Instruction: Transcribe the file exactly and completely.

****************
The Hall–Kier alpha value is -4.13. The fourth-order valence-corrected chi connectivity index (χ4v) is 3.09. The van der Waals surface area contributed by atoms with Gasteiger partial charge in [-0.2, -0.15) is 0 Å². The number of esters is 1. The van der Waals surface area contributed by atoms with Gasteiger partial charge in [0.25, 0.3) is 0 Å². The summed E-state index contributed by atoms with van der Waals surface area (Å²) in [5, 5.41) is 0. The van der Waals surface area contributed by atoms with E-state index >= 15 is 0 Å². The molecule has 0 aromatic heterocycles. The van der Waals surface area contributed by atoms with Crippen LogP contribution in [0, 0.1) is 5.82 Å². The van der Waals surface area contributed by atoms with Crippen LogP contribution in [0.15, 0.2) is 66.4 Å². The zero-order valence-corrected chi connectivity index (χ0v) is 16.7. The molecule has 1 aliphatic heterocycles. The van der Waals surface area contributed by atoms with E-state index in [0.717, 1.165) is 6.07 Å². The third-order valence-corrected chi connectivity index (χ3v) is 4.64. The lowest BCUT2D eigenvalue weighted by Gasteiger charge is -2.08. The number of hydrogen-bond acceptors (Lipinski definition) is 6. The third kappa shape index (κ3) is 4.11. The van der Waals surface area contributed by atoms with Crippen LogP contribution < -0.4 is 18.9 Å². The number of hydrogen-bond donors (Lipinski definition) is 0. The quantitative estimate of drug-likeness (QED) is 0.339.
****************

The Hall–Kier alpha value is -4.13. The fourth-order valence-corrected chi connectivity index (χ4v) is 3.09. The van der Waals surface area contributed by atoms with Gasteiger partial charge in [-0.2, -0.15) is 0 Å². The number of esters is 1. The van der Waals surface area contributed by atoms with Gasteiger partial charge in [0.25, 0.3) is 0 Å². The summed E-state index contributed by atoms with van der Waals surface area (Å²) in [5, 5.41) is 0. The van der Waals surface area contributed by atoms with E-state index >= 15 is 0 Å². The molecule has 0 aromatic heterocycles. The van der Waals surface area contributed by atoms with Crippen LogP contribution in [0, 0.1) is 5.82 Å². The van der Waals surface area contributed by atoms with Crippen LogP contribution in [0.15, 0.2) is 66.4 Å². The zero-order valence-corrected chi connectivity index (χ0v) is 16.7. The molecule has 1 aliphatic heterocycles. The van der Waals surface area contributed by atoms with E-state index in [0.717, 1.165) is 6.07 Å². The third-order valence-corrected chi connectivity index (χ3v) is 4.64. The lowest BCUT2D eigenvalue weighted by Gasteiger charge is -2.08. The number of hydrogen-bond acceptors (Lipinski definition) is 6. The third kappa shape index (κ3) is 4.11. The van der Waals surface area contributed by atoms with Crippen LogP contribution < -0.4 is 18.9 Å². The number of hydrogen-bond donors (Lipinski definition) is 0. The quantitative estimate of drug-likeness (QED) is 0.339.